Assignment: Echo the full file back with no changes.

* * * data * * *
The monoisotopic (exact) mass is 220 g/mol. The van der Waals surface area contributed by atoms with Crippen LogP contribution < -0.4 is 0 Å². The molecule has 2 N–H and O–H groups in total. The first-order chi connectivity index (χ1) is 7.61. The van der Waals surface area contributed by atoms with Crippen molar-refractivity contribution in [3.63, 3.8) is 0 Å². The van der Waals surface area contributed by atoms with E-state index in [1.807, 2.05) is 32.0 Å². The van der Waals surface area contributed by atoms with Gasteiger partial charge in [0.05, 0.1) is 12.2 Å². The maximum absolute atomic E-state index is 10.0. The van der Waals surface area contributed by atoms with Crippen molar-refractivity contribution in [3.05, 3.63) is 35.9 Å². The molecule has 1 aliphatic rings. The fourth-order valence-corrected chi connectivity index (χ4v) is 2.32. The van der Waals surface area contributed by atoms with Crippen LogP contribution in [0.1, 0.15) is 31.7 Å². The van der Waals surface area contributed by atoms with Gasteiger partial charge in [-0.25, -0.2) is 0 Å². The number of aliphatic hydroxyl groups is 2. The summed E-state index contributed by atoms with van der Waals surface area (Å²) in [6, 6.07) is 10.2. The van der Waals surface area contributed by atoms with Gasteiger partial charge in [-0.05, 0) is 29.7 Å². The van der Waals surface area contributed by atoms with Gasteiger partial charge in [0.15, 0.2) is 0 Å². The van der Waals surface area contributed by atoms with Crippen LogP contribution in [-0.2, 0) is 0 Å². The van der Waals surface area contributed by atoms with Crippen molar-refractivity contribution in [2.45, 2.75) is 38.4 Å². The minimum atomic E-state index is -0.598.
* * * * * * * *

The monoisotopic (exact) mass is 220 g/mol. The van der Waals surface area contributed by atoms with Crippen LogP contribution < -0.4 is 0 Å². The molecule has 2 N–H and O–H groups in total. The first-order chi connectivity index (χ1) is 7.61. The van der Waals surface area contributed by atoms with Crippen molar-refractivity contribution in [3.63, 3.8) is 0 Å². The van der Waals surface area contributed by atoms with E-state index in [1.807, 2.05) is 32.0 Å². The van der Waals surface area contributed by atoms with Gasteiger partial charge in [0.05, 0.1) is 12.2 Å². The maximum absolute atomic E-state index is 10.0. The van der Waals surface area contributed by atoms with Crippen molar-refractivity contribution in [3.05, 3.63) is 35.9 Å². The molecule has 1 aliphatic rings. The fourth-order valence-corrected chi connectivity index (χ4v) is 2.32. The van der Waals surface area contributed by atoms with Crippen LogP contribution in [0.1, 0.15) is 31.7 Å². The van der Waals surface area contributed by atoms with Gasteiger partial charge in [-0.25, -0.2) is 0 Å². The number of aliphatic hydroxyl groups is 2. The summed E-state index contributed by atoms with van der Waals surface area (Å²) in [6, 6.07) is 10.2. The van der Waals surface area contributed by atoms with Gasteiger partial charge in [-0.05, 0) is 29.7 Å². The van der Waals surface area contributed by atoms with Gasteiger partial charge in [0.15, 0.2) is 0 Å². The van der Waals surface area contributed by atoms with Crippen LogP contribution in [-0.2, 0) is 0 Å². The van der Waals surface area contributed by atoms with Crippen molar-refractivity contribution in [2.45, 2.75) is 38.4 Å². The minimum atomic E-state index is -0.598.